Close up section of petrographic slide

Helen Marton

Communicating Archaeology: Reinterpreting finds from the Tremough site through digital craft practices (Falmouth) 2015—

My research explores the potential engagement between digital craft practice and archaeology, focusing particularly on the unique role craft can play in the communication of finds to the public. Archaeology strives to bridge the gap between past and present (Renfrew 2003), thus a key issue for the discipline is to improve the type and quality of communication to public audiences by seeking new ways of interpreting and expressing finds to expand knowledge of human experience, (Okamura, K & Matsuda, A 2011). Craft provides an exciting yet untapped route to this communication since it maintains direct links to ancient cultures through material engagement and process (Ingold 2013). However, there is currently no data on public response to practice-led collaborations between crafts practitioners and archaeologists. There is a need to collect such data in order to develop a critical interdisciplinary model of engagement for makers, archaeologists, museums and heritage sites.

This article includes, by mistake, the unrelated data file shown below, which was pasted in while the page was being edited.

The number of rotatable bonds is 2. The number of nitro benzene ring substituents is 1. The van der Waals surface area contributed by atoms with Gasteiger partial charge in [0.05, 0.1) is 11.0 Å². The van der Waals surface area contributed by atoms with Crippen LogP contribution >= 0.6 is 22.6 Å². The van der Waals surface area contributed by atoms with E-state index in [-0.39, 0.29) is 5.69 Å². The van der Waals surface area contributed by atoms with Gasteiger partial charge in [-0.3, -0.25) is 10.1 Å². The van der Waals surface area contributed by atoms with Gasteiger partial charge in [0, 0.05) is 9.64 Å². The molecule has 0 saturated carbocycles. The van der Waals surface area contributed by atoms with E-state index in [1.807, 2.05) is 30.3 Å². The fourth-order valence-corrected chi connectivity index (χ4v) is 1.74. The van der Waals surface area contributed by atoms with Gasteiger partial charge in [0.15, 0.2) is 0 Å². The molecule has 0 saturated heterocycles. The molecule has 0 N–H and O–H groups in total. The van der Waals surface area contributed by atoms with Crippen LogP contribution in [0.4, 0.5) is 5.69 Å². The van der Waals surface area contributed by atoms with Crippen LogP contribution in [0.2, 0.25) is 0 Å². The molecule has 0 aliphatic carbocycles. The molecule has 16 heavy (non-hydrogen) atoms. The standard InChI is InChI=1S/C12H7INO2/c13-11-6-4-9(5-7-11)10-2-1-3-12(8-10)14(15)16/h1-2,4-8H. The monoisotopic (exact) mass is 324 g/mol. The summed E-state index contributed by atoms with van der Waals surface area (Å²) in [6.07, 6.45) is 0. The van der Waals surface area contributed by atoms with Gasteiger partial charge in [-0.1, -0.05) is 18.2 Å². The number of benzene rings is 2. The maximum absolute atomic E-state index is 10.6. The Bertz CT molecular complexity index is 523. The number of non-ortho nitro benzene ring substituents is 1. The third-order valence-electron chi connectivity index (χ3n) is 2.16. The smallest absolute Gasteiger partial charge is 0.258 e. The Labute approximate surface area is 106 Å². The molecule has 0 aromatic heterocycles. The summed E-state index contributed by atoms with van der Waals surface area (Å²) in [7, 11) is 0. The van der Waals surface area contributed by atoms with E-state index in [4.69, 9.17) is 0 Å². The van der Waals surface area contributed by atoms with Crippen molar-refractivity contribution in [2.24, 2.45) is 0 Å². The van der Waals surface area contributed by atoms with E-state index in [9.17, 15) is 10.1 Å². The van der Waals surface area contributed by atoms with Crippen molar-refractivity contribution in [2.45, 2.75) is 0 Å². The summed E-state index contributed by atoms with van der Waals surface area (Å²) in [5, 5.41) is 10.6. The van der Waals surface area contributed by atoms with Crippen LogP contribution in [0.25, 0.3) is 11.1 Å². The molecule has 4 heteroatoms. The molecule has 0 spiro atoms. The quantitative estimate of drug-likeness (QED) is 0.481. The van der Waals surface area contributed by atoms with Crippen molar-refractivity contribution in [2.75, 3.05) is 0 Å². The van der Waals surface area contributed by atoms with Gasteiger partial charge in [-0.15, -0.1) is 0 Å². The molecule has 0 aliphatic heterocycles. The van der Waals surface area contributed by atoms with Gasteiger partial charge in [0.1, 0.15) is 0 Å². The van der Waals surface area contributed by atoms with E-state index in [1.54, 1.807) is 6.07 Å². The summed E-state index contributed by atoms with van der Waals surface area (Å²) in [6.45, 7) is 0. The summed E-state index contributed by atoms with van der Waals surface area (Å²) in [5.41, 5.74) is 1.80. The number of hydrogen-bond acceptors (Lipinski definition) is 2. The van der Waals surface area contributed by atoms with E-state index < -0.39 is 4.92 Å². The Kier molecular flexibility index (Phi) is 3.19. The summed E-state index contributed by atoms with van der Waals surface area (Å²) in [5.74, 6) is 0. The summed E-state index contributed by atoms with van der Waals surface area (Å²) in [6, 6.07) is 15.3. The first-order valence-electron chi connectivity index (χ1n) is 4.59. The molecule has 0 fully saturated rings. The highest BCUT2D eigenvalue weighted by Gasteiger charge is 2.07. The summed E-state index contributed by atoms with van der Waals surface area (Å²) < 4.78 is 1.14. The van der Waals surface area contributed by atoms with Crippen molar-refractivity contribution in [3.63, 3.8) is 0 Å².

My case study is Tremough, Cornwall, chosen for its long-standing tradition of ‘making’ evidenced from archaeological excavations, providing a link between craft in the past and today. I have a unique opportunity to utilise a range of digital equipment, all housed at Tremough, alongside more traditional processes, to produce reinterpretive works based upon finds such as stone moulds, bronze jewellery and ceramic vessels.
Supervision Team: Drummond Masterton (Director of Studies) Professor Jo Sofaer (Southampton University)